Those nuggets are important because they tailor the sales experience to the customer and provide critical insight to the AEs. Through every action, BDRs effectively act as scribes, recording everything from anecdotal information about the prospect to finding out which competitors they are considering. Additionally, they provide insight into where the prospect is in the buyer’s journey and help to tailor their organization’s customer experience.

 

What a BDR Does for Marketing Teams

Similarly, BDRs work closely with marketing teams because they are the filter between sales and marketing. Through this relationship, BDRs can help marketing in multiple ways. As the first to receive MQLs from the marketing team, BDRs are the first to sound the alarm if something isn’t working in the lead scoring system. Often BDRs can provide a unique insight into the readiness of the customer based on their conversations including if the conversation is premature or overdue.

While it’s estimated that roughly 70% decision making occurs before a buyer reaches out to sales, that doesn’t mean that they are sitting idle. Often prior to this, they are gathering information including consuming content, signing up for emails and news from a shortlist of companies, and looking for social proof. Each of these aspects is what helps create an MQL. Marketing teams gate content with forms to gather information about contacts to place them into this lead qualification process, the type of form often is scored differently depending on the content and the length of the form. If something is off with this system, BDRs are the first to notify marketing that these leads are over or under-qualified and helps to hone the process to a better, more accurate lead scoring model for future use.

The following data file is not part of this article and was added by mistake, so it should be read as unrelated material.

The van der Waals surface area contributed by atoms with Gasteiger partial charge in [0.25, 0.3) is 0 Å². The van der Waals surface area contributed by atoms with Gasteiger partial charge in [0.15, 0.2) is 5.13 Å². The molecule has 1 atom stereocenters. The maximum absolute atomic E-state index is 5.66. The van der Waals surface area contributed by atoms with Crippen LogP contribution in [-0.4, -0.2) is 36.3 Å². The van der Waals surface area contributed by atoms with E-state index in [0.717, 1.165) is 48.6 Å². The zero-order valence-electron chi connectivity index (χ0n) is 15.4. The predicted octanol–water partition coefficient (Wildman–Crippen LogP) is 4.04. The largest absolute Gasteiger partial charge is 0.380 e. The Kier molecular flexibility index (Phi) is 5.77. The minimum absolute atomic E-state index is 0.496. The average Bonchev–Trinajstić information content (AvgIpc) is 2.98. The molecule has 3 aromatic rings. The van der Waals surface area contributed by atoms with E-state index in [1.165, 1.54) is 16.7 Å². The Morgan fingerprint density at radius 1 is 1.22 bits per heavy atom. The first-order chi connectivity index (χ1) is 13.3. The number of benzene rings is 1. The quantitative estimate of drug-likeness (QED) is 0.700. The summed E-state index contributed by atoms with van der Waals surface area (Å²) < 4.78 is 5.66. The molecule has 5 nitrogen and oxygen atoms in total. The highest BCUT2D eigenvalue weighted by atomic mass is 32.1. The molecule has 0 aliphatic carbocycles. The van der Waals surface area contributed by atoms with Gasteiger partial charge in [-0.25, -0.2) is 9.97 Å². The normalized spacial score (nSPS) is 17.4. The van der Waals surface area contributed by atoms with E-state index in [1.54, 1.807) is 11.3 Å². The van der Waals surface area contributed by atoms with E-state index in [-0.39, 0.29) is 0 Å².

Just like BDRs help AEs mine information for sales conversations, BDRs can also provide important insight to marketing teams. While marketing may understand what the prospect consumed, based on their conversations a BDR can learn what was the most impactful to the prospect, where it was consumed, and any other avenues of influence that affected their decision to pursue the company. A person may receive 10 emails in a nurture campaign but maybe it was the content provided in the third or ninth that enticed them to engage or it was an advertisement on social media that spurred them to give your organization consideration. This information allows marketers to focus on what works and leave behind what doesn’t, all based on information from a BDR conversation. In the same way, BDRs can provide insight into the important review sites for the company affecting buying decisions and help marketing to hone their demographic and firmographic information for better targeting during campaigns.